Almost every church wants to be glue, especially when their numbers start to dwindle. They are asking themselves, "How can we bring in diversity?" when all they are really asking is, "How do we keep from dying?"
You can make a solid mission into a glue, but at the cost of everything. It all has to be ground down and boiled down until all there is, is glue. You can't have a solid mission and be glue. The purpose of glue is to bring missions and purposes together.
Glue doesn't get focus or adoration. You don't look at the finished product and go, "Wow, that glue holding it all together is the real winner. No, it disappears into the finished product. Most churches and organizations are too solid, to be defined as glue. That's right and good for them. They should clarify what makes them solid, not soften what is already working.
Fig Tree exists as glue
I was brainstorming great organizations that are glue-like, and I was failing. That's because, the internet is very uncomfortable with the make-up of glue. People want things that are solid. They want people to pick a side so they know whether they're supposed to hate or love them. The phrase, "If you're church isn't talking about [A], than you shouldn't be going to that church." is a very tweetable statement.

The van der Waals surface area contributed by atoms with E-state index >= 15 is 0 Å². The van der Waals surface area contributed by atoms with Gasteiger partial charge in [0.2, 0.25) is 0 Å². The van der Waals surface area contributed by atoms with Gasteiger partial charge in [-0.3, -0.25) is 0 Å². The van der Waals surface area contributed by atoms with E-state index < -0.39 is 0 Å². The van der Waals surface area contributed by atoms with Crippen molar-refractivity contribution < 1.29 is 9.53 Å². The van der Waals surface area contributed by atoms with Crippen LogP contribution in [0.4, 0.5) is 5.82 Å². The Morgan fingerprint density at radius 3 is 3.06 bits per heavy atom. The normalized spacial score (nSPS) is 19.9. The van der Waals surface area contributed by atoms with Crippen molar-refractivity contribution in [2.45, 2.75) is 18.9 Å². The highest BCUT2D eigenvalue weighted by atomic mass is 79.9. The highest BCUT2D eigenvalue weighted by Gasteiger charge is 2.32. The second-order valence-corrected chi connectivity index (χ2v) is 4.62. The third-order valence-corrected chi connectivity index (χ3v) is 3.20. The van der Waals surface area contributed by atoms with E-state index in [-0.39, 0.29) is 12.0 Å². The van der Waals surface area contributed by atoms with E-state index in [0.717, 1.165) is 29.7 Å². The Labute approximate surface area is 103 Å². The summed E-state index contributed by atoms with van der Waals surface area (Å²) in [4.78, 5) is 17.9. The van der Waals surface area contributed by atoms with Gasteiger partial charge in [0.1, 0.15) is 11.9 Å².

Fig Tree's mission is to the brokenness in the world. I, Melissa Fain, was personally chewed up, broken down, and made into something new. Seven years ago I personally had a choice. I could pour myself into a mold, and solidify myself into a "camp," or I could remain liquid to solidify others. For me, it was an easy choice. Because I was pregnant with the call of Fig Tree, my spiritual DNA as it was at that time, became Fig Tree's DNA.
My biggest fear, as we move into the childhood phase of this mission, are people who want us to solidify, or yell at us for what they think we might be. Right now, solid voices can come on and this is a place where they can be heard. I don't agree with all of them, and I couldn't. It's diverse. We've had writers from multiple denominational, political, and personal experience. I can only hope over the next seven years, we get more diverse, not less. We can do that, because we're glue. When it's all said and done, no one is going to see Fig Tree. They will see the organizations and people surrounding it. If that be the case, praise be to God.
-Rev Melissa Fain-
1 When Israel was a child, I loved him, and out of Egypt I called my son.